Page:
Mahavishnu Orchestra - 1974 [2016] "Apocalypse"

Apocalypse is the Mahavishnu Orchestra's fourth album, released in 1974.
It is performed by the second line-up of the Mahavishnu Orchestra as well as the London Symphony Orchestra. It was produced by George Martin, who regards it as “one of the best records [he has] ever made”.
The back cover features a poem by Sri Chinmoy as well as a group photo of those who created the album.

The first recording of the second Mahavishnu Orchestra was a real stretch for John McLaughlin, an encounter with Michael Tilson Thomas and the London Symphony Orchestra. The union wasn't taken seriously at the time, and it ended up harming the reputation of Thomas -- a remarkably adventurous young conductor who defied the stuffy classical powers-that-be and thus probably delayed his eventual rise to the top -- more than McLaughlin. But those with ears, then and now, beheld a remarkable series of pieces that neatly juxtapose and occasionally combine the combustion of McLaughlin's group with rich, tasteful symphonic statements orchestrated for McLaughlin by Michael Gibbs. The new Mahavishnu-ites, electric violinist Jean-Luc Ponty and keyboardist/vocalist Gayle Moran, have their moments, but the real focus of this disc is the quality of the symphonic conceptions and how well McLaughlin blends his lyrical and fiery guitar into the mixture. The best stretch is the breathtakingly ethereal opening of "Hymn to Him"; the promise of fusing rock, jazz, and classical elements had never been executed so alluringly before -- and wouldn't you know, an old experienced hand at introducing classical textures into rock, the Beatles' George Martin, is the producer. Don't let old, outworn preconceptions on either side of the fence prevent you from checking out this beautiful record. 

Wow! This 1974 recording had a great pedigree. First, you had Beatles producer George Martin. Then Michael Tilson Thomas, the young and gifted classical conductor, waving his magic wand in front of the London Symphony Orchestra. Jazz violin superstar Jean Luc Ponty stepped up as part of a newly expanded Mahavishnu Orchestra, and the teenage bass phenom Ralphe Armstrong more than capably held down the bottom end. Gayle Moran, Chick Corea's girlfriend, handled the keyboards and vocals, and Narada Michael Walden played drums. Last, of course, the guitar master Mahavishnu John McLaughlin, leading an Orchestra that was augmented by an impressive string section of its own. Producer Martin has stated in interviews that he considers this album to be one of the greatest he's ever produced. And that's saying a lot considering the landmark albums he produced for the Fab Four.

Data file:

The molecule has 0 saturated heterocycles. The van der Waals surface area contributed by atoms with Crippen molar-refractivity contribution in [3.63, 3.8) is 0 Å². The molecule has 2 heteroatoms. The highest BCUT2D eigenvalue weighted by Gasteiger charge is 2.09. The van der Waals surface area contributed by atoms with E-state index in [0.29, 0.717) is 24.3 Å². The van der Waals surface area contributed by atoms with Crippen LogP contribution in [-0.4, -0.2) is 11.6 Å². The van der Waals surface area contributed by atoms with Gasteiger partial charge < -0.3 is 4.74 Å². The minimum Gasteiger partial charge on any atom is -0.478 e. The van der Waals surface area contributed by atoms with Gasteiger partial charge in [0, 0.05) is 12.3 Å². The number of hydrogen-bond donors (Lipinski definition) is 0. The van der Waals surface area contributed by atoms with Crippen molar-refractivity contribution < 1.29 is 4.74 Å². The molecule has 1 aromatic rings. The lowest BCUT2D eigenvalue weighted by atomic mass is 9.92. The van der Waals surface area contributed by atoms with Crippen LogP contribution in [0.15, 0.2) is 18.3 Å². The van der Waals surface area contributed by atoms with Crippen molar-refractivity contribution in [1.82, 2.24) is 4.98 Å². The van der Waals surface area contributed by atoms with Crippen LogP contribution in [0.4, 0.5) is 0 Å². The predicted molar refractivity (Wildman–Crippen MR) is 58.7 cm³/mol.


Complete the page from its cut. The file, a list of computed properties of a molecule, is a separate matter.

McLaughlin's compositional skills stand out on Apocalypse. Jean Luc Ponty made his debut with the Mahavishnu Orchestra on this album, and added energy to McLaughlin's inspired tunes. In a precious moment on "Hymn to Him," McLaughlin and Ponty achieve hyper stellar overdrive.

The true sleeper on this album is the opening "Power of Love." McLaughlin wields his acoustic guitar to front the LSO on this piece, a deliberate and uplifting tune. The remainder of the album features a highly charged McLaughlin. His electric playing is reminiscent of a finely tuned car engine: it purrs as smooth as a kitten, but can accelerate or stop abruptly when necessary. Ponty, McLaughlin's original choice for the first Mahavishnu Orchestra, really excels on Apocalypse. Years later he would say he probably left this band too soon. One only has to hear his musical interaction with McLaughlin to quickly agree.

The album does have one low moment, the misinformed "Smile of the Beyond". Despite some great playing on this tune, you have to suffer through a lengthy build-up which includes a vocal section. Moran's vocals are very nice, but because they are part of an overlong introduction, they are lost a bit. If McLaughlin had shortened the tune by three minutes, it would be a classic!

The London Symphony Orchestra deserves recognition as well. Yes, I know these guys would play just about anything for a paycheck. There was even some complaining about a few arrogant string players. But they did take advantage of these compositions and the orchestral arrangements, in which McLaughlin was greatly aided by Michael Gibbs. Many times on recordings like this—by Emerson, Lake and Palmer for example—the orchestra seems to be there for the effect only. In this case, the LSO had some really interesting things to say.

To perform this music live with a symphony orchestra was a nightmare. McLaughlin occasionally speaks upon the impossible technical requirements of the day, and in particular an unpleasant but eventually rewarding last minute experience with America's Buffalo Symphony Orchestra.

Witnessing the break-up of a band is never a pleasant experience to bear for a fan. It's almost impossible for us to not take the situation personally, especially if we develop an intimate connection to the music. And of course, there is that overwhelming sense of skepticism that arises in us when we hear that our group will continue to compose music, even after losing key members. Because no matter what happens afterwards, we know that the music will never be the same. Of course, in the case of The Mahavishnu Orchestra, John McLaughlin composed all of the music and the other members contributed under his direction. John McLaughlin may have been the soul of The Mahavishnu Orchestra, but Birds Of Fire and The Inner Mounting Flame wouldn't have been nearly as captivating if it lacked the eruptive intensity that Billy Cobham brought to the music with his bombastic drumming. And John McLaughlin's guitar solos would have never been as enrapturing without the intuitive synergy that he and violinist Jerry Goodman would reach when they complimented each other's vibes.